Project description:The formation of focused and corresponding foveal images requires a close synergy between the accommodation and vergence systems. This linkage is usually decoupled in virtual reality systems and may be dysfunctional in people who are at risk of developing myopia. We study how refractive error affects vergence-accommodation interactions in stereoscopic displays. Vergence and accommodative responses were measured in 21 young healthy adults (n=9 myopes, 22-31 years) while subjects viewed naturalistic stimuli on a 3D display. In Step 1, vergence was driven behind the monitor using a blurred, non-accommodative, uncrossed disparity target. In Step 2, vergence and accommodation were driven back to the monitor plane using naturalistic images that contained structured depth and focus information from size, blur and/or disparity. In Step 1, both refractive groups converged towards the stereoscopic target depth plane, but the vergence-driven accommodative change was smaller in emmetropes than in myopes (F1,19=5.13, p=0.036). In Step 2, there was little effect of peripheral depth cues on accommodation or vergence in either refractive group. However, vergence responses were significantly slower (F1,19=4.55, p=0.046) and accommodation variability was higher (F1,19=12.9, p=0.0019) in myopes. Vergence and accommodation responses are disrupted in virtual reality displays in both refractive groups. Accommodation responses are less stable in myopes, perhaps due to a lower sensitivity to dioptric blur. Such inaccuracies of accommodation may cause long-term blur on the retina, which has been associated with a failure of emmetropization.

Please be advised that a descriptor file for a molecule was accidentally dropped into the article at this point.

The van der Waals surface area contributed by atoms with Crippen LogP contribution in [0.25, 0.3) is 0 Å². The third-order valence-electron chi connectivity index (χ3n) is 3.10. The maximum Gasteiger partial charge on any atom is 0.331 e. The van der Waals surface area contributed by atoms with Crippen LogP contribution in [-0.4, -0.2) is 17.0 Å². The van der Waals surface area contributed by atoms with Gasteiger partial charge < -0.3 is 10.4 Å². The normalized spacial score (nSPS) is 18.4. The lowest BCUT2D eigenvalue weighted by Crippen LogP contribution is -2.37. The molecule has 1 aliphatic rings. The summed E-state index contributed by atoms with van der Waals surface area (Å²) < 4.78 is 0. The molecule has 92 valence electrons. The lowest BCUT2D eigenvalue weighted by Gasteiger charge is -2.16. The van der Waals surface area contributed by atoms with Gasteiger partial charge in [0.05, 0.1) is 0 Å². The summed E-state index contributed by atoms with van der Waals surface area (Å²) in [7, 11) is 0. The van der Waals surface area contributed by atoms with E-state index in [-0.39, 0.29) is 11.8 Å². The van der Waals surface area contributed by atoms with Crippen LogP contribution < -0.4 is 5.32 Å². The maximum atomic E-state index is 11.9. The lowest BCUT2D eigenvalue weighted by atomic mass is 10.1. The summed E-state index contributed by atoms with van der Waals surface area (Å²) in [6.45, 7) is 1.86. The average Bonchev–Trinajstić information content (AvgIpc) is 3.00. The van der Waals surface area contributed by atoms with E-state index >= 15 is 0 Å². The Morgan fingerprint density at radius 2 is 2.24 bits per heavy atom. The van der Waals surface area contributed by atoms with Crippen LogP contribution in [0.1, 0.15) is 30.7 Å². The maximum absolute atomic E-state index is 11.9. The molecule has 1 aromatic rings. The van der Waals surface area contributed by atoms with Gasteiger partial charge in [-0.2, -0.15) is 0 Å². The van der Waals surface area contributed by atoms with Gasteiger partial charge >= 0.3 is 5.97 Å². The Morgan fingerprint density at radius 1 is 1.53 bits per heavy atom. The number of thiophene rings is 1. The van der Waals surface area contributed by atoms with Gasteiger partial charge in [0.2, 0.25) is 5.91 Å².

Project description:Accommodative esotropia (AE) is a convergent deviation due to an excess of the convergence linked to the innervational stimulus for accommodation and it is usually associated to the presence of hyperopia. The development of hyperopia over time has been widely described but the lack of comparative analysis among accommodative esotropia subtypes, does not allow to verify the existence of different developmental patterns. In this study we aimed to describe the long term changes of refractive error in patients affected by accommodative esotropia as a function of the strabismus type: refractive (RAE), non-refractive (NRAE) and partially accommodative esotropia (PAE). The medical records of 66 patients (24 RAE, 22 PAE, 20 NRAE), who wore the full correction of their cycloplegic refraction error during the entire follow up period, were retrospectively reviewed. Mean outcome was the analysis of the variations, among groups, of refractive error over time; differences between mild (?3.00D) and high (?5.00D) hyperopia, effects of amblyopia and relationship with AC/A ratio were also investigated. All patients were followed up from approximately 4 years of age to 20, with mean follow up of 16.06±0.29 years. Our results described similar non-linear trend of refractive error development among groups. The initial increase of hyperopia (up to 7-8 years) was followed by a decreasing trend persisting up to adulthood (approximately 20 years of age). During this period, spherical equivalent decreased at a lower mean annual rate in patients affected by RAE (-0.07D) compared to other groups (NRAE -0.11D, p = 0.003 and PAE 0.13D, p = 0.002). In all groups, however, significant amount of hyperopia was found at last examination; indeed the observed difference in SE values from baseline to the end of follow up, was not significant (RAE: +0.27D, 95% C.I. -0.49 to +1.04D, p = 0.472; PAE: -0.69D, 95% C.I. -1.67 to +0.28D, p = 0.154; NRAE: -0.39D, 95% C.I. -1.11 to +0.34D, p = 0.278). AC/A ratio, amblyopia and amount of initial hyperopia appeared to have no significant role in longitudinal change of the refractive error. In conclusion, this study provides a complete overview, from childhood to adulthood, of refractive error development in different form of accommodative esotropia.